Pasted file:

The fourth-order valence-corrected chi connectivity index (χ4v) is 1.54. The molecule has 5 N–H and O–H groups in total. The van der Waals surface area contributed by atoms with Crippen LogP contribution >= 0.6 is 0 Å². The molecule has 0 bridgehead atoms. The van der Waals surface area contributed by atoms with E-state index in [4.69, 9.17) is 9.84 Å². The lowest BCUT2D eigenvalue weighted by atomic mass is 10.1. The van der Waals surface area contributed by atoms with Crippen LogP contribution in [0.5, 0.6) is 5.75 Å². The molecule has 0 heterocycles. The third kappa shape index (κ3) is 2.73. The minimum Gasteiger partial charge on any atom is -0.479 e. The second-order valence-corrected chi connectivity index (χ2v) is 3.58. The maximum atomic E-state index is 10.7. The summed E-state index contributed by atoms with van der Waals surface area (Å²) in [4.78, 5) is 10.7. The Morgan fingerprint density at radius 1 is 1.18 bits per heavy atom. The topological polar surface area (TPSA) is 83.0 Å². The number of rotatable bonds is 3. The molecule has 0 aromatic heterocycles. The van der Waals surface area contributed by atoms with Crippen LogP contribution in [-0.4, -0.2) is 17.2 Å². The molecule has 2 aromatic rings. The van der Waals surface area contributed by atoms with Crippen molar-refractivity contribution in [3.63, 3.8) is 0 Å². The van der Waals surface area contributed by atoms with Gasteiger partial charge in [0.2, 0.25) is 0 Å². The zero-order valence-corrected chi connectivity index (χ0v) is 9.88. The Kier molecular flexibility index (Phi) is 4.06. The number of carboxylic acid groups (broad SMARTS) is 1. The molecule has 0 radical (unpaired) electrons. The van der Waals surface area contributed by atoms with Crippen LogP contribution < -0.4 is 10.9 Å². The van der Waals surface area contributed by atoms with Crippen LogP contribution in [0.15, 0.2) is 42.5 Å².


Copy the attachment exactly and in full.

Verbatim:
The fourth-order valence-corrected chi connectivity index (χ4v) is 1.54. The molecule has 5 N–H and O–H groups in total. The van der Waals surface area contributed by atoms with Crippen LogP contribution >= 0.6 is 0 Å². The molecule has 0 bridgehead atoms. The van der Waals surface area contributed by atoms with E-state index in [4.69, 9.17) is 9.84 Å². The lowest BCUT2D eigenvalue weighted by atomic mass is 10.1. The van der Waals surface area contributed by atoms with Crippen LogP contribution in [0.5, 0.6) is 5.75 Å². The molecule has 0 heterocycles. The third kappa shape index (κ3) is 2.73. The minimum Gasteiger partial charge on any atom is -0.479 e. The second-order valence-corrected chi connectivity index (χ2v) is 3.58. The maximum atomic E-state index is 10.7. The summed E-state index contributed by atoms with van der Waals surface area (Å²) in [4.78, 5) is 10.7. The Morgan fingerprint density at radius 1 is 1.18 bits per heavy atom. The topological polar surface area (TPSA) is 83.0 Å². The number of rotatable bonds is 3. The molecule has 0 aromatic heterocycles. The van der Waals surface area contributed by atoms with Crippen LogP contribution in [-0.4, -0.2) is 17.2 Å². The molecule has 2 aromatic rings. The van der Waals surface area contributed by atoms with Crippen molar-refractivity contribution in [3.63, 3.8) is 0 Å². The van der Waals surface area contributed by atoms with Gasteiger partial charge in [0.2, 0.25) is 0 Å². The zero-order valence-corrected chi connectivity index (χ0v) is 9.88. The Kier molecular flexibility index (Phi) is 4.06. The number of carboxylic acid groups (broad SMARTS) is 1. The molecule has 0 radical (unpaired) electrons. The van der Waals surface area contributed by atoms with Crippen LogP contribution < -0.4 is 10.9 Å². The van der Waals surface area contributed by atoms with Crippen LogP contribution in [0.15, 0.2) is 42.5 Å².